Mention Lennoxtown to the average Scottish football enthusiast and most will think of the swish state of the art training facility there owned by Scottish Champions, Celtic. The highly paid players who train at the facility are lucky indeed for not only do they have first class training facilities; their complex sits at the foot of the picturesque Campsie Fells to the north of Glasgow. Lennoxtown though is more than just the home of a professional football side’s training complex, it is a growing community of around 4000 people and many of the youngsters growing up there are football mad.
There are currently around 200 children and young people attached to the local Campsie Football Club. These range from children of Primary one age through to those playing at Under 21 level. There are also senior amateur teams playing in the area and all of these footballers have to compete for the use of three worn and overplayed grass pitches. The lack of decent changing facilities and the poor state of the playing surface of the pitches is a great hindrance to developing the players of the future in the Lennoxtown area. The winter rain coupled with poor drainage and maintenance of the pitches leads to many fixture cancellations which in turn causes a backlog of fixtures. As the weather improves teams naturally want to take advantage of the lighter nights to play their games and the pitches are totally overplayed. This vicious circle suits no one.
As well as encouraging local youth clubs which foster involvement in the game at all levels, developing and supporting grassroots football is an important part of the SFA’s strategy to rejuvenise the game in Scotland. Participation at grass roots level is vital to help produce more quality footballers and give youngsters the experience of participating in sport at an important time in their lives. It also helps the rising generation of young Scots forge healthier lifestyles for themselves at a time when childhood obesity is at record levels. The Scottish Football Association has long championed the development of modern and appropriate facilities where grass roots footballers can hone their skills and fitness levels. Indeed the game’s governing body could have had Lennoxtown in mind when it pointed out in their recent publication ‘The Big Pitch,’ that, ‘A significant percentage of existing changing pavilions are in poor condition, with many of them also too small for today’s larger playing squads and the increase in participation. They are also very often isolated and so, unfortunately, vandalised. Climate change is also a crucial factor with Scotland experiencing warmer but wetter winters and more ‘extreme weather events’. Unfortunately this means grass pitches are unplayable more often and for longer.’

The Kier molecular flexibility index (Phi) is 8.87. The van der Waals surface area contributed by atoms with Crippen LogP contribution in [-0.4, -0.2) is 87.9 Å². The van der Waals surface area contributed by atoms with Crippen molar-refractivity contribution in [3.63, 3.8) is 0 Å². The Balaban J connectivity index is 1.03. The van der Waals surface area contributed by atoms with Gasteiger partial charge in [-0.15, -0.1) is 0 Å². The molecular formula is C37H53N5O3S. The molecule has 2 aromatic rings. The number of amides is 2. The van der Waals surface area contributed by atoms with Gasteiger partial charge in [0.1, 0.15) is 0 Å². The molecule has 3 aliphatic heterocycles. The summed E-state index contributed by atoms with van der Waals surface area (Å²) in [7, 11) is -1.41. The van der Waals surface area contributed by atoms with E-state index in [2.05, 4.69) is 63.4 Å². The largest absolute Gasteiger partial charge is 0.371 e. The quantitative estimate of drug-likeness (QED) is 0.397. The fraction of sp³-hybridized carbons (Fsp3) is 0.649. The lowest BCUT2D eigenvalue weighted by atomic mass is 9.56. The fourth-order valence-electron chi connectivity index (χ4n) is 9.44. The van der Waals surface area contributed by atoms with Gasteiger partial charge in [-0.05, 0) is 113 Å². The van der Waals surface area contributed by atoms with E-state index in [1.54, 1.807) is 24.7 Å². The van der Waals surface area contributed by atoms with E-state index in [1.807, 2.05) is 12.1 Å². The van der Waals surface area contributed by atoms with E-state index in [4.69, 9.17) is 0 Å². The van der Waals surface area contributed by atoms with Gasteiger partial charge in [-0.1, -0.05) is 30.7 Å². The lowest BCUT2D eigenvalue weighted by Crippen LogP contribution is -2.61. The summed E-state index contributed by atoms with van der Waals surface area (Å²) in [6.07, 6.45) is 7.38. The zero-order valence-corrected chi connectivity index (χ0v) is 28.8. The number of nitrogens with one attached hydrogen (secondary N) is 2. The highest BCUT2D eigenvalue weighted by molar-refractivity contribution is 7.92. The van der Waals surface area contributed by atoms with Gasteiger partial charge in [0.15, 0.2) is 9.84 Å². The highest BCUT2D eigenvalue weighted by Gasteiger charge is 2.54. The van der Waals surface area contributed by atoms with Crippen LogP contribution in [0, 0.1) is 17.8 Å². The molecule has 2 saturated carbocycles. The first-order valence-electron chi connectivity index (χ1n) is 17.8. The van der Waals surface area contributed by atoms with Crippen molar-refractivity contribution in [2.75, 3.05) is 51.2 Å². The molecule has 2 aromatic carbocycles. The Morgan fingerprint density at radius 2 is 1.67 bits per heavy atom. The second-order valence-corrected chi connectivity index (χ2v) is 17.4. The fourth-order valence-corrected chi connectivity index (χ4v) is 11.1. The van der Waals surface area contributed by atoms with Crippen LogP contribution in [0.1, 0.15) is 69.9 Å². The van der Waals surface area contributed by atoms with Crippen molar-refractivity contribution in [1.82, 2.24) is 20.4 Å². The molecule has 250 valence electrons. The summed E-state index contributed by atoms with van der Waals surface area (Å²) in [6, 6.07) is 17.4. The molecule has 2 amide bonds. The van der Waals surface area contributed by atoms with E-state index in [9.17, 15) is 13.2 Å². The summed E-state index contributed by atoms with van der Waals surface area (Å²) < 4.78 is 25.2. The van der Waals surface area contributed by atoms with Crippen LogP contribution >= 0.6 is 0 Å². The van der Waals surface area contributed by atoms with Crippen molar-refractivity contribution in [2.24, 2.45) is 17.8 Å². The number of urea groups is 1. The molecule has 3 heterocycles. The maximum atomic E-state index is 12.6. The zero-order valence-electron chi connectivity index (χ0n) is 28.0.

It seems obvious that the high levels of participation in football in Lennoxtown mean that the town is deserving of a modern, all weather football facility. There are currently 12 teams ranging from infants to under-21s playing in the town and competing for time and space to play. A modern, purpose built facility would greatly ease the problem of cancelled games and give all the teams in the local area the standard of playing facility which would benefit everyone. Indeed such a facility would be an asset to the wider local community as schools, clubs and other groups could use the facility for a variety of sporting activities. There are 2 schools in the local area which could also benefit from the addition of a 3G pitch.
East Dunbartonshire Council are currently refusing to acknowledge the problem, citing all weather facilities in Bishopbriggs and Kirkintilloch as possible venues for Lennoxtown sides to use. However, these facilities are often booked out by local sides from the two towns concerned and the problem of accessing them is compounded by travel issues for teams from Lennoxtown.
In the face of the Council’s intransigence a local man started a petition to ask the East Dunbartonshire Council to reconsider their decision. More than 600 people signed the petition in its first few days and the comments they leave about the value good facilities bring to a community are very convincing. Coaches write of the difficulty finding a decent pitch to play on, especially in winter. Parents write of the frustration their children feel at cancelled games and inadequate facilities. Some are concerned their children could be lost to the game if this situation continues.
The ball is firmly in East Dunbartonshire Council’s court; will they play ball or turn their backs on Lennoxtown’s deserving generation of young players. Only the future will answer that question but the Council themselves are committed to supporting the recreation, health and fitness of the population they administer and will surely see the wisdom of giving Lennoxtown the sort of all-weather facility the town and its aspiring footballers deserve?